As we all know from experience, the energy industry has endured significant upheaval over the past decade. The pandemic brought further disruption, forcing utilities to invest in new technologies to support remote working and field worker safety. In the research for our Technology Vision 2021, 99% of utilities executives said the COVID-19 pandemic created an unprecedented stress test for their organizations. Furthermore, technology architecture was ranked as the area where the stresses were greatest.
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While the world is now looking to move beyond the pandemic, the energy industry will feel its impact for years to come. Many countries will accelerate their decarbonization policies as part of COVID recovery programs, further intensifying disruption over the coming decade. Already, a majority (59%) of utilities executives report the pace of digital transformation is accelerating. The rest will follow suit soon.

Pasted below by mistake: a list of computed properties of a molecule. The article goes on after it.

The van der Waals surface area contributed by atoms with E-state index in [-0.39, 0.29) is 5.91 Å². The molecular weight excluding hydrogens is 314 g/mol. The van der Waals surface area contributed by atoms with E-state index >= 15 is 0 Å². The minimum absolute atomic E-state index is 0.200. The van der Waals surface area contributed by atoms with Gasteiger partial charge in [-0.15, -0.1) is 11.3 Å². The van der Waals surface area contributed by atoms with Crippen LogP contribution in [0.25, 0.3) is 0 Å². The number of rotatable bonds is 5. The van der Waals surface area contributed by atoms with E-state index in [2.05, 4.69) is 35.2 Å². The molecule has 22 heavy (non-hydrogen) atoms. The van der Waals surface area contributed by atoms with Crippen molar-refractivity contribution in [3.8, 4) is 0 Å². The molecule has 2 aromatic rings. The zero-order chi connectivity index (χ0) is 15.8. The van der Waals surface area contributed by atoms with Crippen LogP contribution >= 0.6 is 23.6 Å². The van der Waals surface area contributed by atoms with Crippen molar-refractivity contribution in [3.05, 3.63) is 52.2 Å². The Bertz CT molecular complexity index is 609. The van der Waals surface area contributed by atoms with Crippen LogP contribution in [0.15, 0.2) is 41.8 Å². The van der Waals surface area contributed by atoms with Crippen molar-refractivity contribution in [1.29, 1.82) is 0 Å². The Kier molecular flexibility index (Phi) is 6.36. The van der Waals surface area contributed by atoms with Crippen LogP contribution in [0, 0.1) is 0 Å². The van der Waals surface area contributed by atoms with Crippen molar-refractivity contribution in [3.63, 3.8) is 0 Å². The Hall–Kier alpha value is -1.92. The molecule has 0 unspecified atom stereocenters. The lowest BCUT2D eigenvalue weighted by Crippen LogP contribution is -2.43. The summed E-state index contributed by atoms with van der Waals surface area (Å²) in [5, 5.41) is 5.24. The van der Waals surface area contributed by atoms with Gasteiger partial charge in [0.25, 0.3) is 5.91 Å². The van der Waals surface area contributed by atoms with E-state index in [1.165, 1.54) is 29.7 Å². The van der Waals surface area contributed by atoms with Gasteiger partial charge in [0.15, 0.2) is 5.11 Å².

A new leadership mindset is needed to drive success in the energy transition
As the energy transition gathers pace, it’s forcing a reinvention of how to deliver sustainable, affordable, reliable power. As competitive pressures intensify, new business models will be developed at a faster pace than many utilities are used to. A new technology infrastructure is needed to support this rapid innovation. And a new leadership mindset is needed to power a new era of transformation.
Why must utility infrastructure be replaced? The stark answer is that legacy architecture will be pushed well beyond its limits. This infrastructure was designed for a stable, predictable environment – not to support prosumers, EV charging, flexibility markets, or the rapid development and deployment of new business models.